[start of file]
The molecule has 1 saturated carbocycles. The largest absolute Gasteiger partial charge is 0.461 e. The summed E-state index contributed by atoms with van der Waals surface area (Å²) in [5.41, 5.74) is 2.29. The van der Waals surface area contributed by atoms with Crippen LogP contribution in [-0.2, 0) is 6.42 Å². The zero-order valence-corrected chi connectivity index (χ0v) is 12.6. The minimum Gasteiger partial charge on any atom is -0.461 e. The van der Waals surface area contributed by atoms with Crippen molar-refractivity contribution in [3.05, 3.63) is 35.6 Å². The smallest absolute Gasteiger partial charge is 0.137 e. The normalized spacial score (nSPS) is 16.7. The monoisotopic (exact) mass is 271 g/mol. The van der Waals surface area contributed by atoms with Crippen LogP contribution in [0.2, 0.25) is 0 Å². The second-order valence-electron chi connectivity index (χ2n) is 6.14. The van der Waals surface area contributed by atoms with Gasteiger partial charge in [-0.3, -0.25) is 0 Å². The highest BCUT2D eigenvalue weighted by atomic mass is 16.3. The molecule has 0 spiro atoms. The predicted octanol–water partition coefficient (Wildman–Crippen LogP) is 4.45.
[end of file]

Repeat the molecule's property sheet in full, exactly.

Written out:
The molecule has 1 saturated carbocycles. The largest absolute Gasteiger partial charge is 0.461 e. The summed E-state index contributed by atoms with van der Waals surface area (Å²) in [5.41, 5.74) is 2.29. The van der Waals surface area contributed by atoms with Crippen LogP contribution in [-0.2, 0) is 6.42 Å². The zero-order valence-corrected chi connectivity index (χ0v) is 12.6. The minimum Gasteiger partial charge on any atom is -0.461 e. The van der Waals surface area contributed by atoms with Crippen molar-refractivity contribution in [3.05, 3.63) is 35.6 Å². The smallest absolute Gasteiger partial charge is 0.137 e. The normalized spacial score (nSPS) is 16.7. The monoisotopic (exact) mass is 271 g/mol. The van der Waals surface area contributed by atoms with Crippen LogP contribution in [0.2, 0.25) is 0 Å². The second-order valence-electron chi connectivity index (χ2n) is 6.14. The van der Waals surface area contributed by atoms with Gasteiger partial charge in [-0.3, -0.25) is 0 Å². The highest BCUT2D eigenvalue weighted by atomic mass is 16.3. The molecule has 0 spiro atoms. The predicted octanol–water partition coefficient (Wildman–Crippen LogP) is 4.45.